Skip to main content

CRiSM Workshop: Contemporary Issues in Hypothesis Testing


15 & 16 September 2016


Contemporary Issues in Hypothesis Testing

Often in Science, the causal bridge between the observable and the sought unknowns is obscure, if not an unknown itself. The relevance in such situations, of rejecting one hypothesis against another, stands challenged--as distinguished from the (Bayesian) model selection approach, in which the focus is on comparing different values of the unknowns given the available data. Recently, the classical hypothesis-significance-testing methods have been suggested as germane to contexts in which large, stable effects that stem from "small and well-controlled variation (the sorts of problems that Pearson, Fisher, etc., worked on)", but less so when the effects are "highly context dependent and with messy measurements". As expected, such pronouncement provoked reaction. The proposed workshop aims to provide a platform for the voicing of such opinions and reactions from statisticians and hands-on practitioners of the scientific method, particularly with the "messy"-ness of data unravelling upon us, as we proceed through the data revolution. Increased interaction amongst the community of hypothesis-testers/model-selectors is proposed, with keynote presentations by senior academics and talks by senior and junior colleagues, leading to discussions amongst all--with focus on the recent developments in the area, including the development of methods to test for the simplifying model assumption that helps overcome intractability, testing in high-dimensional models and/or data, nonparametric tests, fresh look at problems encountered in Bayes Factor computation, recent developments on multiple/composite testing, etc.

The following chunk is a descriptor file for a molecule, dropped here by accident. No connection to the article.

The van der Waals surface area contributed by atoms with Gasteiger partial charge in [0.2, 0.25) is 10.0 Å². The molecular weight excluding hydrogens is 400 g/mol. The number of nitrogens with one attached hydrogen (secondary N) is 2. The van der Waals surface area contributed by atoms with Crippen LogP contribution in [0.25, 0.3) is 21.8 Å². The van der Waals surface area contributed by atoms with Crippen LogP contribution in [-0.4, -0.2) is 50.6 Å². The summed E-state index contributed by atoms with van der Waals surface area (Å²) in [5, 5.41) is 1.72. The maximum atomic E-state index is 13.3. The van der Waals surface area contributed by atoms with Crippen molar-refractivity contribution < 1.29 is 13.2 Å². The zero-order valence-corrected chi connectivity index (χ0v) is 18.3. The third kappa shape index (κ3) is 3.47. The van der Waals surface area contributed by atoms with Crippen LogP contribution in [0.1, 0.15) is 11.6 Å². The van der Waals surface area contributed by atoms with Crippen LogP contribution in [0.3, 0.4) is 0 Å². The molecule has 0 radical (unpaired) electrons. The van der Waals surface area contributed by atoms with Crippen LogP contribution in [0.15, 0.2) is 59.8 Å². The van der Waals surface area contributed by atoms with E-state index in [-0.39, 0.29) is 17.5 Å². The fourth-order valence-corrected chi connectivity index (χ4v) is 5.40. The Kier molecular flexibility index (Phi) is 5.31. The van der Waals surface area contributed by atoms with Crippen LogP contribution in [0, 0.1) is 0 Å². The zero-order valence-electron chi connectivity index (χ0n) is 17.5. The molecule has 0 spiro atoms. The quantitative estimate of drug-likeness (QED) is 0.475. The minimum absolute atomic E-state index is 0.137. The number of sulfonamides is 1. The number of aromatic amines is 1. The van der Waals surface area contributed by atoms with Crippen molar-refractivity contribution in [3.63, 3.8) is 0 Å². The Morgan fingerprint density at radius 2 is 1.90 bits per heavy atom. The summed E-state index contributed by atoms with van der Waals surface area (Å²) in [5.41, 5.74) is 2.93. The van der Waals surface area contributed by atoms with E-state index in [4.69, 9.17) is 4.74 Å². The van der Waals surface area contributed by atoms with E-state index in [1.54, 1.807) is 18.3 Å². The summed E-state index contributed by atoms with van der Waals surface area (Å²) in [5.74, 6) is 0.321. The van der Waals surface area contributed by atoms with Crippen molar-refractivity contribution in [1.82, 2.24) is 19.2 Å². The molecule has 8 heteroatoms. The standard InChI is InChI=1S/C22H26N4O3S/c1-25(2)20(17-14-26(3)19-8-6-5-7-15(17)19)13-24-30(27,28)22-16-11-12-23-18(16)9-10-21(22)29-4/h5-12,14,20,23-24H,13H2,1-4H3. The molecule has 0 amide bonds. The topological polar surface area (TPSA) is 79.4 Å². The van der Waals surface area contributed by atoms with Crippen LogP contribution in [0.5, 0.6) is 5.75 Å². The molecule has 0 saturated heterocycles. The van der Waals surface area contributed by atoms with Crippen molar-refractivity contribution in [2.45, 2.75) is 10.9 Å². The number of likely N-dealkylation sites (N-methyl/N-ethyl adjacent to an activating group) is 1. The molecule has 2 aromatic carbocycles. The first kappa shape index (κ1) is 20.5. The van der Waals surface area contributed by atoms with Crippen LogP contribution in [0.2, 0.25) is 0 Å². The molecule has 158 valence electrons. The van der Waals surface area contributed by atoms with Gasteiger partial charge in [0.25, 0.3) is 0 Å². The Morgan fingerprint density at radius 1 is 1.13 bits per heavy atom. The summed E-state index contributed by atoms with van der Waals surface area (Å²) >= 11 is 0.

The foremost aim of the proposed workshop is the placing of the recent developments on hypothesis testing related methods, on a single dais, in order for researchers across the spectrum of research experience, to examine, criticise and avail of the prevalent approaches, thereby improving upon the same. This will be of particular use to younger researchers, especially in light of the fact that few meetings dedicated to discussions of hypothesis testing methods, are organised. Importantly, we aim to provide for a legacy of this workshop in terms of collaborations set up between researchers, including those between applied and theoretical fields.

**Slides from the talks are available**

**Workshop booklet with practical information and titles and abstracts for all talks and posters is now available**
 Workshop poster: please help circulate.

Confirmed speakers




The workshop will take place on 15th and 16th of September, 2016 in MS.04 at the Department of Statistics (Zeeman building), Univeristy of Warwick. A detailed schedule can be found here.

Poster submission:

Participants are encouraged to submit posters through the link. Posters will be accepted on a rolling basis with a final date of September 5, 2016 for poster submission.


Julia Brettschneider (University of Warwick)